Heart failure (HF) is the most common reason for hospitalization and death among those older than 65 years, and statistic is projected to grow as our population ages. The socioeconomic impact of HF on our health care system is enormous. Development of innovative approaches to the treatment of HF is therefore a top research priority. Although inflammation and immune activation have been implicated in the pathophysiology of HF over the past two decades, the progress for development of new pharmaceutical agents targeting this mechanism was stagnant, especially given that several anti-cytokine clinical trials targeting a single effector cytokine at the peripheral manifestations of HF did not produce clinical benefits. Obviously, the inflammatory mechanisms underlying the pathogenesis of HF have not been challenged. The proposed project studying a role of brain interleukin (IL)-17A (previously known as IL-17) in advancing central inflammation, sympathetic activation and cardiac dysfunction will address the need for a better understanding of the inflammatory mechanisms in HF and provide a novel anti-cytokine approach in treating this devastating disease. The research plan was developed based on the intrinsic property of IL-17A and our compelling preliminary data: 1) IL-17A is a kay inflammatory regulator bridging immune responses and tissue inflammation; 2) It boosts the expression of a broad spectrum of inflammatory mediators in the brain and in the peripheral tissue and cells; 3) Systemic and central administration of IL-17A induced dramatic and long-lasting increases in blood pressure, heart rate and renal sympathetic nerve activity to the levels not seen by other pre-inflammatory cytokines; 4) levels of IL-17A in the plasma, cerebrospinal fluid, and paraventricular nucleus of hypothalamus (PVN, a key cardiovascular and autonomic center of the brain) are higher in a rat model of HF vs. in sham-operated (Sham) animals; and 5) Its receptor, IL-17RA, is highly expressed in the PVN and substantially upregulated in HF. Using a multifaceted approach including electrophysiology, molecular biology, immunocytochemistry, pharmacology, biochemistry and neuroscience in Sham and HF rats, this project will: 1) identify the role of IL-17A in advancing central inflammation in HF; 2) determine the inflammatory mechanisms whereby IL-17A triggers sympathetic activation in HF; 3) evaluate the protective effect of central interventions targeting the IL-17A signaling, alone or in combination with other cytokines in HF. The proposed research will target a master regulator of inflammation rather than a single effector cytokine as a novel anti-cytokine strategy in treating HF, and consider the synergistic actions of multiple cytokines as a potentially more effective means of ameliorating HF. The proposed studies will characterize a previously unrecognized role of brain IL-17A in sympathetic activation and test its potential as a target in treating cardiac dysfunction of HF. Completion of this research project will provide important insights into the anti-inflammation therapeutic strategy in HF and may carry the implication for other cardiovascular disorders like hypertension and metabolic diseases like obesity or diabetes.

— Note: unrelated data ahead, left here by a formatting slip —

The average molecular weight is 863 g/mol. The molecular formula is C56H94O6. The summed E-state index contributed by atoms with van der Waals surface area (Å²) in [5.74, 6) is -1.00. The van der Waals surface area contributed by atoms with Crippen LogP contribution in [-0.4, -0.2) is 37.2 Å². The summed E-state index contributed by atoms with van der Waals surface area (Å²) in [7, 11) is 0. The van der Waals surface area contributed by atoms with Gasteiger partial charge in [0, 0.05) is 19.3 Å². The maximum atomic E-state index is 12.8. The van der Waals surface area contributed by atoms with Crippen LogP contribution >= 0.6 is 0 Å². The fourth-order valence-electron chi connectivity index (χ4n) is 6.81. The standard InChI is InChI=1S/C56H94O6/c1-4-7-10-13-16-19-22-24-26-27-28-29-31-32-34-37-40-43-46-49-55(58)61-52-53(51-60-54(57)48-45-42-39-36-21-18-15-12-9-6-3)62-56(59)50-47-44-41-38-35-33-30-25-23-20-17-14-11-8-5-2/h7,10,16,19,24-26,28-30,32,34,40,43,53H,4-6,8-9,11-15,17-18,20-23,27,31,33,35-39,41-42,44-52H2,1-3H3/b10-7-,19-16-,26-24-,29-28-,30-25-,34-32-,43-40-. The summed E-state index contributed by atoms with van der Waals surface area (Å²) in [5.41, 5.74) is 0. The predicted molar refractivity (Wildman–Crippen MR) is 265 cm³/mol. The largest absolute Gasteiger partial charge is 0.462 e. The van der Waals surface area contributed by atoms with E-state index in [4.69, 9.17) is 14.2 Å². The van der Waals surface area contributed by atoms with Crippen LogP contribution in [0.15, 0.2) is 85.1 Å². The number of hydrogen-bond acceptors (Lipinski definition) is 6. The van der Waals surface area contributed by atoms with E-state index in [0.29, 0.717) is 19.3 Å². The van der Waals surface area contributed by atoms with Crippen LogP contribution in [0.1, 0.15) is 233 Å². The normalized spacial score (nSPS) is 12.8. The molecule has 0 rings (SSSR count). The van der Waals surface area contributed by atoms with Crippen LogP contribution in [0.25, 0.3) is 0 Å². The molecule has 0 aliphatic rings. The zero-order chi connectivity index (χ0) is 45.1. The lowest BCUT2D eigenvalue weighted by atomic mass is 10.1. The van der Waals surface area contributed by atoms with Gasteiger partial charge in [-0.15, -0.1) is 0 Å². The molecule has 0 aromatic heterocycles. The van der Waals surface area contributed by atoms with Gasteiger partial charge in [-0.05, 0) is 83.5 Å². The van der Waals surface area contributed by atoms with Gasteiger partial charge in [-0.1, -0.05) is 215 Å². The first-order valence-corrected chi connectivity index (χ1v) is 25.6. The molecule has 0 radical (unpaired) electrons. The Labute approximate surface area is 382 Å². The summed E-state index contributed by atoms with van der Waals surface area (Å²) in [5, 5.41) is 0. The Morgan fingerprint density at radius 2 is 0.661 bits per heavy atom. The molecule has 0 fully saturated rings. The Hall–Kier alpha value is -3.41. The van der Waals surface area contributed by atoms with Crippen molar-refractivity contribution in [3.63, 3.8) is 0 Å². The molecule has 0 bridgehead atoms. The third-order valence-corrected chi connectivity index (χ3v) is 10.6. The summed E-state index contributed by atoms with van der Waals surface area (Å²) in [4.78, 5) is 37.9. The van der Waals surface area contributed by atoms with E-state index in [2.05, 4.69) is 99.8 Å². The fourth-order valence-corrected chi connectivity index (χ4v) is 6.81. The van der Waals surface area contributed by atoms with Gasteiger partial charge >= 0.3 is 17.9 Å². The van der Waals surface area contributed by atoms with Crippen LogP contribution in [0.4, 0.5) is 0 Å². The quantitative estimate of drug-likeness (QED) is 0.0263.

Public Health Relevance

This research project is to investigate the novel role of a kay inflammatory mediator interleukin-17A in the brain in promoting central inflammation, neurohumoral activation and cardiac dysfunction in an experimental model of systolic heart failure. These studies will lead to a better understanding of central inflammatory mechanisms underlying sympathetic excitation in heart failure and provide novel insights into the anti-cytokine strategies in the treatment of heart failure. Targeting the brain interleukin-17A to reduce sympathetic activation is a potential anti-inflammation therapeutic approach and may ultimately lead to clinical improvements of this devastating disease.

National Institute of Health (NIH)
National Heart, Lung, and Blood Institute (NHLBI)
Research Project (R01)
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Cardiac Contractility, Hypertrophy, and Failure Study Section (CCHF)
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Tjurmina, Olga A
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University of Iowa
Internal Medicine/Medicine
Schools of Medicine
Iowa City
United States
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